1935 Lincoln Model K Convertible Sedan
This important Lincoln is emerging from a comfortable, 60-year ownership, the 1935 Lincoln Model K Brunn Convertible Sedan on the 145-inch wheelbase, built for Miss Eleonora Randolph Sears. It’s in the Dammann Lincoln-Mercury book and Bev Kimes’ book, but has been hidden in a private collection since the owner, then a 22-year-old sailor, bought it in 1956. Bought by a local hotelier when Miss Sears sold her MA estate in 1953, he kept the car till ’56, when he ran an ad in the N.Y. Times Antique Cars For Sale section. The young sailor responded to the ad but the two couldn’t get together on a price at the time, but finally did later.
He called Hermann C. Brunn once to talk about the Lincoln, and was told that he went with his father Hermann A. to deliver the design sketches to Miss Sears at her Boston town home. The current owner was in Boston in the late-’50’s while still in the Navy and went to the same town house, but Miss Sears was out of town; he’d looked her up in the phone book, and the maid said she would have loved to talk about the car had she been in.
What sets the Lincoln apart from others is that it’s one-of-one. That, and its level of originality and history. He started to put the top down right after the ’59 repaint, but the leather windlace started cracking, so the top’s not been down in 60 years; hard to believe but true.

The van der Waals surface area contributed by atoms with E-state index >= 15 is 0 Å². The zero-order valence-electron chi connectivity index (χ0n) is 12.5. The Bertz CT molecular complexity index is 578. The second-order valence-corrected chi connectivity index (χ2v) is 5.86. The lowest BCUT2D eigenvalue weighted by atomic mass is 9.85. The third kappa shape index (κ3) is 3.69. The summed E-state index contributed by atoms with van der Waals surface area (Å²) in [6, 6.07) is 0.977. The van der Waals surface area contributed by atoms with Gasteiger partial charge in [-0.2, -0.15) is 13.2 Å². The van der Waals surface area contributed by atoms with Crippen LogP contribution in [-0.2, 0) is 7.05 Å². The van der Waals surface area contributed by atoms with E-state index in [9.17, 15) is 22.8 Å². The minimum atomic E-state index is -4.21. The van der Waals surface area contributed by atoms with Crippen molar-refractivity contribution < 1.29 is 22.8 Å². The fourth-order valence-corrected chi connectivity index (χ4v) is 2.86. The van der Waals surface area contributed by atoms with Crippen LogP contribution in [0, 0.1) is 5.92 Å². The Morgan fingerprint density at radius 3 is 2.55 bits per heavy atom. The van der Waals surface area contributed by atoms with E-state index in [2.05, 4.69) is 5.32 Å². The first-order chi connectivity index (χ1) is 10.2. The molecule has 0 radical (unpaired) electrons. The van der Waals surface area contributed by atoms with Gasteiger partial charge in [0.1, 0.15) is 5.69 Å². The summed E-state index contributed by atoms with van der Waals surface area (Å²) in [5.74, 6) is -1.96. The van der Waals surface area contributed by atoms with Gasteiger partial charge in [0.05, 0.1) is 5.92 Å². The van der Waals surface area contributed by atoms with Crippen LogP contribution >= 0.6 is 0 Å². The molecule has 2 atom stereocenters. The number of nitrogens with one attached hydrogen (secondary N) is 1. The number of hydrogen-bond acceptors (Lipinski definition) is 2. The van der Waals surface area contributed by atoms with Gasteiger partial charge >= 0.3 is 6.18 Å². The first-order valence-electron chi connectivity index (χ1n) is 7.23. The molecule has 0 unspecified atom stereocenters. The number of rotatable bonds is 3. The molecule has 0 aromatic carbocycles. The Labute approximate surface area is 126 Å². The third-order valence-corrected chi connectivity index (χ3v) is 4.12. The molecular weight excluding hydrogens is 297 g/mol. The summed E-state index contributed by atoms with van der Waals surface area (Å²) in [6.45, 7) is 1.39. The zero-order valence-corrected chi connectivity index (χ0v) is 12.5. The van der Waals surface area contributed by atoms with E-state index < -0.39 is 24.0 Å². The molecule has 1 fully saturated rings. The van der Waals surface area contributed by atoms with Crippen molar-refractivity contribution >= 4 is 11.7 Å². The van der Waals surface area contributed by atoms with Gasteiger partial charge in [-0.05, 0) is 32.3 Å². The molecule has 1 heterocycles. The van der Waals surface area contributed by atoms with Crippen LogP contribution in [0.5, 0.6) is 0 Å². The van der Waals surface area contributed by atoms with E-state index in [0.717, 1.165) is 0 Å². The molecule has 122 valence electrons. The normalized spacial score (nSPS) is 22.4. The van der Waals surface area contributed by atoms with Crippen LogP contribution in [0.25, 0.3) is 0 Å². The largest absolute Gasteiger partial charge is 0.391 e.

The aluminum wheel discs were gone before the 1956 purchase, and the sidemount covers and blue V12 disc wheel cover emblems were added in 1959. The car was originally equipped with red V12 disc emblems all ’round, and the only one remaining is on the trunk rack. The Trippe lights were put on in the ’70’s, but they and the turn signals were sensitively installed.
The Lincoln has 24K miles, original interior and top, one repaint in ’59 when the bumpers were chromed, and a rebuilt engine about two years ago. The carpet was replaced, but the trunk carpet is original and has a division window. It still has the original double-whitewall tires under the sidemount covers, and the body is bank vault solid with interior hardware in remarkable condition. The hole in the dash is where Miss Sears had a St. Christopher’s medallion, which she kept when the car sold in ’53.